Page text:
"As we come into the holiday season ... we must always remember there are people who hurt in our society," Bush said. "And we always remember, with blessings some [have] the responsibility to help those in need."
Bush's announcement came at So Others May Eat, a 30-year-old interfaith shelter and soup kitchen in Washington, two days before Thanksgiving Day. He said the federal government had a role in ensuring that charitable organizations thrive.
"It is a part of our government's desire to support the armies of compassion," Bush said, adding he wanted government to stand "side by side" with groups such as SOME.
The grants, which will be administered through the U.S. Department of Housing and Urban Development, will help homeless people find emergency shelter, transitional housing and a permanent home. The funding will go to state and local governments and non-profit groups in the 50 states, the District of Columbia, Puerto Rico, the U.S. Virgin Islands and Guam.
More than 2,500 projects will assist more than 200,000 families, the agency said. More than 1,300 projects will serve homeless veterans, and more than 400 projects -- awarded a total of $133 million -- will be operated by faith-based organizations.
Bush also turned his attention to the decline in charitable donations to non-Sept. 11 nonprofit groups.
A survey by Independent Sector, a coalition of leading non-profits and corporations, found 48 percent of Americans would reduce their charitable donations in the next six months as the economic downturn continues. The survey also found 26 percent of Americans would either stop or reduce the size of their donations to non-Sept. 11 charities due to their support of a Sept. 11 cause.
On Sept. 11, terrorists commandeered four commercial airliners and crashed two into the World Trade Center in New York destroying the twin towers. A third crashed into the Pentagon, near Washington, and the fourth crashed in rural Pennsylvania. Some 4,000 people were killed.
"I have been disturbed by reports that charitable giving has dropped off," Bush said. "I hope Americans will not substitute the gifts they've given ... in the aftermath of Sept. 11 for neighborhood groups such as SOME, or mentoring programs, or programs that understand that when you change a person's heart, you can change their life for the better."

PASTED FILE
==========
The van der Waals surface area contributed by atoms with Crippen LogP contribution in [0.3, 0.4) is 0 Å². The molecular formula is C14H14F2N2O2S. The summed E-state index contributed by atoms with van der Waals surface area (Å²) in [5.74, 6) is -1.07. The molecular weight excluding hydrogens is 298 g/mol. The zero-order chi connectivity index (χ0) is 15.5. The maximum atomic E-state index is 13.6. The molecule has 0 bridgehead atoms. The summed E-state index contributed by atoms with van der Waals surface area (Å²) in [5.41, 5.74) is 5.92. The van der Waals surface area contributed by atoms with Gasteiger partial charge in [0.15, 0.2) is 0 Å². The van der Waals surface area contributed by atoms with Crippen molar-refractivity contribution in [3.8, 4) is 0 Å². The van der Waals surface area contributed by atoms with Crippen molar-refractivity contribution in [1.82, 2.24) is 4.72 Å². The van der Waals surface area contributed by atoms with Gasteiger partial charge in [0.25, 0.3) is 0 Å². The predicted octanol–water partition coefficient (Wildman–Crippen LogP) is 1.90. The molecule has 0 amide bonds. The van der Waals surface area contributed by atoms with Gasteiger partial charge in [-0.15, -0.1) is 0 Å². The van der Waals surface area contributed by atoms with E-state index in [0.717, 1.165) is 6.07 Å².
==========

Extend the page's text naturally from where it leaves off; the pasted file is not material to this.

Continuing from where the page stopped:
Bush urged Congress to pass his faith-based Armies of Compassion legislation that expands tax incentives for charitable donations, provides enhanced deductions for farmers and restaurants that donate to food banks and allows 84 million taxpayers who do not itemize to deduct their charity contributions.
It also provides expanded access to federal dollars by faith-based organizations that provide social service programs such as drug and mental health treatment, shelter and day care programs.
"It is a wise use of the tax code to encourage more charitable giving to programs that are positively affecting people's lives. And I think we can get a bill out of Congress to do just that," Bush said.
He added: "And so why doesn't Congress, in order to help fight poverty and fight hopelessness, do something smart with legislation and bring it to my desk so I can sign it before Christmas? It makes a lot of sense."
The faith-based initiative, which seeks to allow religious groups to compete with secular ones for federal taxpayer dollars to run social programs, has attracted criticism.
Many Democrats have said the plan violates the constitutional firewall between church and state and encourages government intrusion into church affairs.
Conservative religious leaders such as Pat Robertson, many of whom supported Bush during last year's election campaign, expressed concern organizations such as Elijah Mohammed's Nation of Islam might apply for and receive federal monies.
They also echoed the concern of many liberals that the initiative might provide a license for government interference in church affairs.
Bush's initiative also has supporters on both sides of the aisle. Sen. Rick Santorum, R-Pa., and Sen. Joseph Lieberman, D-Conn., introduced the bill in March that was stalled as Congress dealt with the more immediate legislative issues surrounding the Sept. 11 attacks.
Under an executive order from Bush, the White House Office of Faith-Based and Community Initiatives earlier this year directed five federal agencies to conduct reviews of all their regulations to determine what barriers existed for churches and religious groups that want to compete with secular organizations for federal cash.
Offices within the Justice Department, the Department of Health and Human Services, HUD, and the Education and Labor Departments have been set up and charged over the next 180 days with identifying and changing federal regulations that bar or might deter religious groups from receiving government funds.